{ site_name: 'Places in the News', subscribe_url:'/share/sites/Bapu4ruC/placesinthenews.php' }

August 2007

Geology of the solar system, 1997

Geology of the solar system, 1997

Synopsis of the Universe - a

Synopsis of the Universe - a

Synopsis of the Universe - b

Synopsis of the Universe - b

Synopsis of the Universe - c

Synopsis of the Universe - c

Saturn was the most distant of the five planets known to the ancients. In 1610, Italian astronomer Galileo Galilei was the first to gaze at Saturn through a telescope. To his surprise, he saw a pair of objects on either side of the planet. He sketched them as separate spheres and wrote that Saturn appeared to be triple-bodied. Continuing his observations over the next few years, Galileo drew the lateral bodies as arms or handles attached to Saturn. In 1659, Dutch astronomer Christiaan Huygens, using a more powerful telescope than Galileo's, proposed that Saturn was surrounded by a thin, flat ring. In 1675, Italian-born astronomer Jean-Dominique Cassini discovered a 'division' between what are now called the A and B rings. It is now known that the gravitational influence of Saturn's moon Mimas is responsible for the Cassini Division, which is 4,800 kilometers (3,000 miles) wide.

Like Jupiter, Saturn is made mostly of hydrogen and helium. Its volume is 755 times greater than that of Earth. Winds in the upper atmosphere reach 500 meters (1,600 feet) per second in the equatorial region. (In contrast, the strongest hurricane-force winds on Earth top out at about 110 meters, or 360 feet, per second.) These super-fast winds, combined with heat rising from within the planet's interior, cause the yellow and gold bands visible in the atmosphere.

Four NASA spacecraft have been sent to explore Saturn. Pioneer 11 was first to fly past Saturn in 1979. Voyager 1 flew past a year later, followed by its twin, Voyager 2, in 1981.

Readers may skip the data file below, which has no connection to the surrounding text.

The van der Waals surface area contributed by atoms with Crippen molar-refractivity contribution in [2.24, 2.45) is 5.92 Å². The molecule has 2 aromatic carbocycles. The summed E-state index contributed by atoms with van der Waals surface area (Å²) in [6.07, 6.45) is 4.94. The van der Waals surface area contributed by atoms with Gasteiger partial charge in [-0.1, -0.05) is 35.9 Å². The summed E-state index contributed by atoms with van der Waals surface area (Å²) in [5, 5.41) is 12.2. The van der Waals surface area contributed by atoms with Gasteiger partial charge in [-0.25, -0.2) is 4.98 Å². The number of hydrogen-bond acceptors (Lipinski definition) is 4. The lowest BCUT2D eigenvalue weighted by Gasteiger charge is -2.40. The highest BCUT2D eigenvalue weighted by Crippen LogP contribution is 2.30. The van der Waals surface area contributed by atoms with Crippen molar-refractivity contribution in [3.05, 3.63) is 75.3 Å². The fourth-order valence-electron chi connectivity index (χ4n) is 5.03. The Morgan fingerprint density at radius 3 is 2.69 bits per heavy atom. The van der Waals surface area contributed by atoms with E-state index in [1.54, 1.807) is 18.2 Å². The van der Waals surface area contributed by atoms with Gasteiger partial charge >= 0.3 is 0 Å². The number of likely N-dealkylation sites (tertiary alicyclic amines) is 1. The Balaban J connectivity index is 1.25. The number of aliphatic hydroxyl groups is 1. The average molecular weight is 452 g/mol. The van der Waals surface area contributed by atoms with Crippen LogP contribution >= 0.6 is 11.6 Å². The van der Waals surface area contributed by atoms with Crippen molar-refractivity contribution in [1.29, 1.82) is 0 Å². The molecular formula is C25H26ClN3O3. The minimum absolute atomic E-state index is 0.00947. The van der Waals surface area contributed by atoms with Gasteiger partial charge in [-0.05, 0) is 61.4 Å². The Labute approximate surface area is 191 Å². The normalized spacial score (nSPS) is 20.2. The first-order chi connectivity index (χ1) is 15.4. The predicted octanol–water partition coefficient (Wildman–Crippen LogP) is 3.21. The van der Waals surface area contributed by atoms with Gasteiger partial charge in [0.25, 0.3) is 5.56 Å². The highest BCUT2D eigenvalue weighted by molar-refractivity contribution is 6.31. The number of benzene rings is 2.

The Cassini spacecraft is the first to explore the Saturn system of rings and moons from orbit. Cassini entered orbit on Jun. 30, 2004 and immediately began sending back intriguing images and data. The European Space Agency's Huygens Probe dove into Titan's thick atmosphere in January 2005. The sophisticated instruments on both spacecraft are providing scientists with vital data and the best views ever of this mysterious, vast region of our solar system.

Cassini-Huygens is an international collaboration between three space agencies. Seventeen nations contributed to building the spacecraft. The Cassini orbiter was built and managed by NASA's Jet Propulsion Laboratory. The Huygens probe was built by the European Space Agency. The Italian Space agency provided Cassini's high-gain communication antenna. More than 250 scientists worldwide are studying the data streaming back from Saturn on a daily basis.

For more information in Saturn, see the Nasa Solar System Exploration: Saturn webpage and the The Cassini-Huygens Mission to Saturn and Titan webpage.

Nasa Solar System Exploration: Saturn; The Cassini-Huygens Mission to Saturn and Titan, 08/2007 (web page)